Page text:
Eat n’ Run’s new location on Fourth Street and Route 66 is a step up from its previous shop. For one thing, this place has a dining area. And with vintage-style lights, steel chairs, wooden bars and verticals, a warm blue-gold theme and a hypnotic view of the Route 66, why would you want to run?
“I’ve actually been playing around with that on our social media. I’ll say, ‘eat and run, or stay and eat,’” says Sarah Neal, co-owner of Eat n’ Run alongside her husband Wes.
Sarah says the name comes from their first shop which they opened in the Sunnyside neighborhood in 2004. Without a dining area, customers had to grab something and go. And back then the shop only served coffee and cold sandwiches.
Learning quickly that customers wanted warm food, the shop started making paninis. They started with a Cuban, then a New Yorker and then “we kind of ended up, inadvertently, with this theme of place names. We’ve travelled a lot so basically the sandwiches are inspired by different places we’ve been.”
The Chicago BLT, a customer favorite according to the Neals, is topped with pecan-smoked, thick bacon, arugula, fried onions and a chile cream cheese. The Golden State Sandwich has turkey, tomatoes, cucumber and lettuce topped with house-made guacamole. And the Tuscan contains roasted chicken, pesto, lemon garlic aioli, spinach and onions inside a panini-pressed Tuscan flat bread. Each sandwich is extravagant, invoking flavors and tastes unique to the places on which they are based.
“We wanted really good sandwiches, and it was really important to us to have fresh ingredients and that it wasn’t just something you could make at home,” says Sarah.
“It’s not something you would make for lunch to take to work. It’s something a bit more special,” adds Wes. “Although, it is surprising how many people just want a Ham & Swiss.”
In addition to sandwiches, Eat n’ Run also serves salads, including the Harvest Salad, with spiced, honey-roasted butternut squash, roasted pecans, feta cheese, cranberries, corn and arugula and dressed with an apple cider vinaigrette. With soups and sides, as well as a full breakfast menu that includes croissants, burritos, coffee, tea, lattes, frappes, affogado and gluten-free items, the Neals say that world travel has done a lot to influence their cuisine.
Sarah’s South-African roots come through in a lot of the menu items with sweet and spicy flavors that both combine and contrast, making for flavorful and memorable dishes. The only item with straightforward ties to South Africa, however, is their rooibos tea, though “I think [Sarah] just likes when customers try to sound out and pronounce the word,” says Wes.
As well as Sarah’s and co-owner Kyle George’s influence on the menu, the staff, from the baristas to the kitchen crew, have contributed food items to Eat n’ Run. Most notably is Mama B’s guacamole, inspired by Belinda Contreras who would bring in her own hand-crafted guacamole for the team. One day, Sarah and Wes decided to put it on the menu.
“We try to create an environment where our workers can share their ideas. They’re the heart of the business,” says Sarah. “A lot of the things that end up on the front are reflective of things they’ve helped with in the back.”
Wes adds that “they make it happen on a day-to-day basis. They share our vision. That’s the synergy you’re trying to build with any business. Like, ‘let’s all get on the same goal and work toward that.’”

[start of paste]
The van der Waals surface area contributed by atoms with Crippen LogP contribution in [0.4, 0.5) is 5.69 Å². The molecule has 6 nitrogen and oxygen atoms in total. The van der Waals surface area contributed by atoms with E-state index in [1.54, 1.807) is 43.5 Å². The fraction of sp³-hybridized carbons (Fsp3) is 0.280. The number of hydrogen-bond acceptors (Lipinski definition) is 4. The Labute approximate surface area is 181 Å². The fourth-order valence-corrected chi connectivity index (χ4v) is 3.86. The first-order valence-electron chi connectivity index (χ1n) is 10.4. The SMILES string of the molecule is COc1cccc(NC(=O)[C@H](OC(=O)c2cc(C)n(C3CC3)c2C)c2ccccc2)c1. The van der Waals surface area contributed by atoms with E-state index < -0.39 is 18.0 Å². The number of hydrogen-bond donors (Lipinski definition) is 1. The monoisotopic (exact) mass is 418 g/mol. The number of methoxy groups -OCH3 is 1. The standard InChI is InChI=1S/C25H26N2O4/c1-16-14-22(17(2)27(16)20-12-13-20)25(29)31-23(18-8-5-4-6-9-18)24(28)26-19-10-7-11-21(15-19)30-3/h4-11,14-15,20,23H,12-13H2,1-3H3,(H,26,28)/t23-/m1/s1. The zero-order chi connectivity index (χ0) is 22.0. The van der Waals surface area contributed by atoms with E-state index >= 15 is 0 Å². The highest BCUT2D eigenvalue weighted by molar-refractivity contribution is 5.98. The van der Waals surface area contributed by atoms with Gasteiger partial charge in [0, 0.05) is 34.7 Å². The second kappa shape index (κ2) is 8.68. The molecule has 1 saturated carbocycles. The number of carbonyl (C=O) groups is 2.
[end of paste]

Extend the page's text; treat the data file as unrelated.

That collective energy is the backbone to Eat n’ Run’s foundation, and building all that up from nothing isn’t so simple.
“It’s been a really big undertaking, but as challenging as it’s been at times, it’s been as or more rewarding,” says Wes.
Part of that reward is being able to work with other businesses in the community, sourcing much of their food from local vendors. Flagstaff favorites such as the Fourth Street Farmer’s Market, Firecreek Coffee Company and Biff’s Bagels lend a hand to the shop, and most of its sandwiches are piled high between fresh Village Baker Bread. The goal, according to the Neals, is to try and help the Fourth Street community grow.
“Flagstaff is changing right now. It seems like the town is starting to grow. If we can use those other successful businesses and bring it over to the east side, it’s just going to help that overall understanding of a Flagstaff product,” says Wes. “I think one of the benefits of this new location is our renewed sense of community.”
For those who live in the downtown area, Firecreek and Biff’s are readily available, just a skip and hop, but for those a little further down the 66, near Sunnyside and Fourth, those options are not there. Out east there’s a different demographic with families and neighborhoods, people who don’t necessarily want to make a downtown trip out of grabbing a cup of coffee.
“We’re here for those people who want to get a good cup of coffee without going downtown and paying for parking and all that. We’ve already started to see those people,” says Sarah. In addition, she says Eat n’ Run’s gluten-free menu “appeals to that crowd. We wanted to create something that is filled downtown but not necessarily over here.”
Eat n’ Run embodies the culture of the café, with food far more rich and complex than your average café or diner. From its locally-sourced food items to its interior design sprinkled with verticals of wood from George’s late father and Legacy Award recipient at the 2018 Viola Award, Ed George, Eat n’ Run is community minded. Its business thrives with and because of their staff and the community that has helped them grow.
“That culture of cafés is something that’s really important to us,” says Wes. “It’s more than just food. It’s a mindset. A community. And we wouldn’t be here without that.”
Eat n’ Run is open from 7 a.m. to 4 p.m., Monday through Saturday, 2400 Route 66. For more information, visit www.flagstafflunchdelivery.com or find Eat n’ Run on Facebook.